By Bill Davis
The weight comes into the formula as a component of the grade – the force applied to the pedal moves you in the horizontal or ‘x’ direction until there is a hill. Then the force applied to the pedals is divided into an x and y component – Fx and Fy where Fx is the pedal force that propels you forward in the flat horizontal direction and Fy moves your ass up the hill. This formula then becomes P = Feff*V where Feff is Fx*cos(hill angle) + Fy*sin(hill angle). The grade is y/x which is the Tan(hill angle) and if I factor out cos(hill angle), rearrange the equation and substitute weight for Fy, then
P = (Fx – W*% grade/100)*cos(hill angle)*V. So now the force that propelled you in the x direction on the flats at a given power level has to go up due to the weight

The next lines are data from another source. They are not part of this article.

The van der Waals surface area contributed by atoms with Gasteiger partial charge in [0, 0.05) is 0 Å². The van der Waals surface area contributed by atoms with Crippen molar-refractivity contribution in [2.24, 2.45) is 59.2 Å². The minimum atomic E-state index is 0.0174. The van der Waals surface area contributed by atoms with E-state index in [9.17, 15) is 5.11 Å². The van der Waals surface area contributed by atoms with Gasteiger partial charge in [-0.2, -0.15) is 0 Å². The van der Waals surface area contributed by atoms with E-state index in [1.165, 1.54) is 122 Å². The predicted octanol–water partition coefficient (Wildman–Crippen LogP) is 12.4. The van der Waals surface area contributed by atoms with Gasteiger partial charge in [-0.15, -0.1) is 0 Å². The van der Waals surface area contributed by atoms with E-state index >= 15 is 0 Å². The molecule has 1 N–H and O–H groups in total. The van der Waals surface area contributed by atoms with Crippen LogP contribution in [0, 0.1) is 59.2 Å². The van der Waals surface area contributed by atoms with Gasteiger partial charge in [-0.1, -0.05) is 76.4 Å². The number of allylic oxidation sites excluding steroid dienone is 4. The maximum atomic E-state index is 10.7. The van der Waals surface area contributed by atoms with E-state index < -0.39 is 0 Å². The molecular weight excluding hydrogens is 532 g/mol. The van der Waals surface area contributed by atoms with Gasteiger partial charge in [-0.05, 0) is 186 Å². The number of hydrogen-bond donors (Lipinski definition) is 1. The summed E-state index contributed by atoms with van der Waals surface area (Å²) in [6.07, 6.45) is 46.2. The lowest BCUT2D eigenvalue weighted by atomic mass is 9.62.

Fx = P/(V*cos(hill angle) + W*% grade/100
To make the long story short, the Pedal Force required to keep the same power level on the flats goes up by your weight x the percent grade/100 and also by a factor of 1/cos(hill angle). So a rider that weighs 10 lbs more on a 6% grade will require .6 more lbs of effort to maintain the same cadence and power output. If you consider that on the flats the rider is only applying about 2.6 lbs of force to maintain a cadence of 90 rpm for 235, this is a 23% increase in effort.